H.R. 4490 reforms U.S. international broadcasting, including in the following ways:

Fixes Well-documented Management Problems — Currently, five U.S. international broadcasting entities report to the Broadcasting Board of Governors (“BBG”), a group of 9 part-time individuals, who meet once a month to make management decisions. Important decisions can languish if the Board does not have a quorum, which is often the case. This legislation would establish a full-time, day-to-day agency head and reduce the role of the Board to a more appropriate advisory capacity. These changes have been recommended by the State Department’s Office of the Inspector General and are widely recognized as needed reforms.

Clarifies the Mission of the Voice of America (VOA) — The VOA charter states that VOA will provide a “clear and effective presentation of the policies of the United States.” Over time, VOA has abandoned this mission and adopted a mission of the so-called “surrogates” to provide uncensored local news and information to people in closed societies. This legislation makes clear that the Voice of America mission is to support U.S. public diplomacy efforts.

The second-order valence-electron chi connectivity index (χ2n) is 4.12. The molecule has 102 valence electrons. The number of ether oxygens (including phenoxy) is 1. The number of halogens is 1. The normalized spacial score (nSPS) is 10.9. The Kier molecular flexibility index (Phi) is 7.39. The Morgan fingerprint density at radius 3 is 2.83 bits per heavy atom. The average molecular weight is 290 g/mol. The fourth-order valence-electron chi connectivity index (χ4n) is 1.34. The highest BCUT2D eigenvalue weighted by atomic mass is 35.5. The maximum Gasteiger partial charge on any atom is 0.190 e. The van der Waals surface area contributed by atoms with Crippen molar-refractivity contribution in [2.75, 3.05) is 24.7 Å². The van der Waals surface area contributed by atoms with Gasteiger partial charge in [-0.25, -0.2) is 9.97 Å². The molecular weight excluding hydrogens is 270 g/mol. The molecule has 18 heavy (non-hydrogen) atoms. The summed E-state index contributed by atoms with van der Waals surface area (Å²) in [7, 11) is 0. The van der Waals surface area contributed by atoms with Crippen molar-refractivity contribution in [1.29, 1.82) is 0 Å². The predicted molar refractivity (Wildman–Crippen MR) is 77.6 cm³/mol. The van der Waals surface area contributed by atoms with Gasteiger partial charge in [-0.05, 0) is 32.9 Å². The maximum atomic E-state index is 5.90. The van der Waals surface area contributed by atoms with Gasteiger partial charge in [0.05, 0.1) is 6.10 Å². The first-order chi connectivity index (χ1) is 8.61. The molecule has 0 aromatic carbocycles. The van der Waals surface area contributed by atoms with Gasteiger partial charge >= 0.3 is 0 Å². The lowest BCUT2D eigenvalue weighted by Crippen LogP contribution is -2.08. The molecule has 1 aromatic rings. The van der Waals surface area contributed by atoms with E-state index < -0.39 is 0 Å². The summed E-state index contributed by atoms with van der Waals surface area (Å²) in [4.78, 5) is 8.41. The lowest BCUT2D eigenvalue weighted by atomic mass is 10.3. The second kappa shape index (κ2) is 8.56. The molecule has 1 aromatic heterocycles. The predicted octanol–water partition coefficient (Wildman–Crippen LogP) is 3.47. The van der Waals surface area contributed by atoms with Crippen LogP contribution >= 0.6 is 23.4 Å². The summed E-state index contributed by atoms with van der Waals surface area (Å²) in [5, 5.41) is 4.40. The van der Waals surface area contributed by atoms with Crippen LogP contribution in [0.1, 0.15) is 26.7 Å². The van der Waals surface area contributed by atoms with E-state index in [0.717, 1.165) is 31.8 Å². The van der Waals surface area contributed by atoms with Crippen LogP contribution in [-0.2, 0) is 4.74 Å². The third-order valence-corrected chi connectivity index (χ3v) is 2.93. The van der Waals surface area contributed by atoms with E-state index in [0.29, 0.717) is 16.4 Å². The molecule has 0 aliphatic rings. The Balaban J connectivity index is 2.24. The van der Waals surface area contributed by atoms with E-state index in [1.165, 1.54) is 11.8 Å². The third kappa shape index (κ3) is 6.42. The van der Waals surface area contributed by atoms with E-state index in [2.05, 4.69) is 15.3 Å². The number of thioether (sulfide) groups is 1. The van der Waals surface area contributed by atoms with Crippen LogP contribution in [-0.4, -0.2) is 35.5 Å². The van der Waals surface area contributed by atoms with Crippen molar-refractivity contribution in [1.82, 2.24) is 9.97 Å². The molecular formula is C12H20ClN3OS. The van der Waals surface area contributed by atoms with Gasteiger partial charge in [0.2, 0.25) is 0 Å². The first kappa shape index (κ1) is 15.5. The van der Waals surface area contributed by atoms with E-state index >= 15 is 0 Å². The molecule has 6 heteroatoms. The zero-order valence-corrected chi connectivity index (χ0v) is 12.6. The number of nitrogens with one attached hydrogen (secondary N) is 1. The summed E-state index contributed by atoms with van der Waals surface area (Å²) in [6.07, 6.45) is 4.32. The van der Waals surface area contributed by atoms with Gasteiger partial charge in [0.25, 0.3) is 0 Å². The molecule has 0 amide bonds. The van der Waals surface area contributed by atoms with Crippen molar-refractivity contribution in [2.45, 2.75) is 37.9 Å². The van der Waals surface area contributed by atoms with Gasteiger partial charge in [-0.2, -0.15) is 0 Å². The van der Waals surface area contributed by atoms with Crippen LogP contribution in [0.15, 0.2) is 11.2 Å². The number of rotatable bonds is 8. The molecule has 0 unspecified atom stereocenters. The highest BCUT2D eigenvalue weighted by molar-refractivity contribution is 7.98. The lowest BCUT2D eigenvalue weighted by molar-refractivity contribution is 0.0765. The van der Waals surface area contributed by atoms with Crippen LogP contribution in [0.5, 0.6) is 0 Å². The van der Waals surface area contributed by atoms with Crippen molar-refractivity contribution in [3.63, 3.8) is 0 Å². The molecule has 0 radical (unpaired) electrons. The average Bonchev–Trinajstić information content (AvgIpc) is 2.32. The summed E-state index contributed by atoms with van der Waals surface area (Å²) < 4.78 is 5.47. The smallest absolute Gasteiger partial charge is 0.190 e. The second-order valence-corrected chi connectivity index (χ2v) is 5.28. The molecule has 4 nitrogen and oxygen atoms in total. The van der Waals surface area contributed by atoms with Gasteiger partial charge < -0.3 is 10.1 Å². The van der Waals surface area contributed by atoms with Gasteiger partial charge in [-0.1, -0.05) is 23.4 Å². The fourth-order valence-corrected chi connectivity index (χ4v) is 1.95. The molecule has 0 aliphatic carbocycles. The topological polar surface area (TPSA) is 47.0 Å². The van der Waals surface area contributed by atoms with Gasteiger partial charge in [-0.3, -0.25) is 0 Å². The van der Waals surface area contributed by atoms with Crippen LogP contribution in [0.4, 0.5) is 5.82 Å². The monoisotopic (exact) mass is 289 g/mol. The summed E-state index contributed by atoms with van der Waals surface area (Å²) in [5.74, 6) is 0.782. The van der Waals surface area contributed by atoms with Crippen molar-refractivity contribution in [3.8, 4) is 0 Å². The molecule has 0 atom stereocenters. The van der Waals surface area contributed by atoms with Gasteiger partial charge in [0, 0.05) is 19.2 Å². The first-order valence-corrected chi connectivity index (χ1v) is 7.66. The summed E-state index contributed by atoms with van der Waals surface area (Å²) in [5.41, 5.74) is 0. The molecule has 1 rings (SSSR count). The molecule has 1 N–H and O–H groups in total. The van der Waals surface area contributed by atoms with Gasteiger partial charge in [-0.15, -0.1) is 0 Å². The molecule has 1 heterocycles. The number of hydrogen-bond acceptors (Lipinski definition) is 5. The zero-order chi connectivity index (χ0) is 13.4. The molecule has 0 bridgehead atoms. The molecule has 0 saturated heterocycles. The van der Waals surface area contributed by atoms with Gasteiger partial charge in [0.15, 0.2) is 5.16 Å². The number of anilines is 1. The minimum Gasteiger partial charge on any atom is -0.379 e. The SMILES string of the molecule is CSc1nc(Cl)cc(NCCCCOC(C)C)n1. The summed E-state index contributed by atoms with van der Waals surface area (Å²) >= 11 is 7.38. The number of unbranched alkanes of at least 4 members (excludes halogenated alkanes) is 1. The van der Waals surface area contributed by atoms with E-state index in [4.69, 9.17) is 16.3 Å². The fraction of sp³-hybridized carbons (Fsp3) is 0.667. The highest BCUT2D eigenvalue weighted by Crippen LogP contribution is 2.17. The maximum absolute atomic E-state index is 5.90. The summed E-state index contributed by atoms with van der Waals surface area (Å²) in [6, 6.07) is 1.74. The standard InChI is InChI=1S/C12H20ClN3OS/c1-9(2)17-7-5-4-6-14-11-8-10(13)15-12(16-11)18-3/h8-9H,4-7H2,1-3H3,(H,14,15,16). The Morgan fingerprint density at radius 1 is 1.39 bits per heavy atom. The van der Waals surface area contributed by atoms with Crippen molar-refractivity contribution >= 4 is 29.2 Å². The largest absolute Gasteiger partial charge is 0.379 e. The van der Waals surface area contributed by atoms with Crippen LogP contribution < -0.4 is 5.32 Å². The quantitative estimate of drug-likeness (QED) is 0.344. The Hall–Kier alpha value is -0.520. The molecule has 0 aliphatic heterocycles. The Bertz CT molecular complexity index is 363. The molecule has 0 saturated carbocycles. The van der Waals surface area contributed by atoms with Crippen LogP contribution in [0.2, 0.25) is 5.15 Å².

Consolidates “the Freedom Broadcasters” — Radio Free Europe-Radio Liberty (RFE/RL), Radio Free Asia (RFA), and the Middle East Broadcasting Network (MBN) have the same mission – to provide uncensored local news and information to people in closed societies – with different geographic reach. Consolidating these organizations into a single, non-federal organization will achieve cost savings, allow for closer collaboration, and improve responsiveness. While the consolidation would mean shared administrative staff and other economies of scale, they would retain their distinct “brand names.”

For information of Chairman Royce’s efforts to reform international broadcasting, visit www.foreignaffairs.house.gov/broadcasting.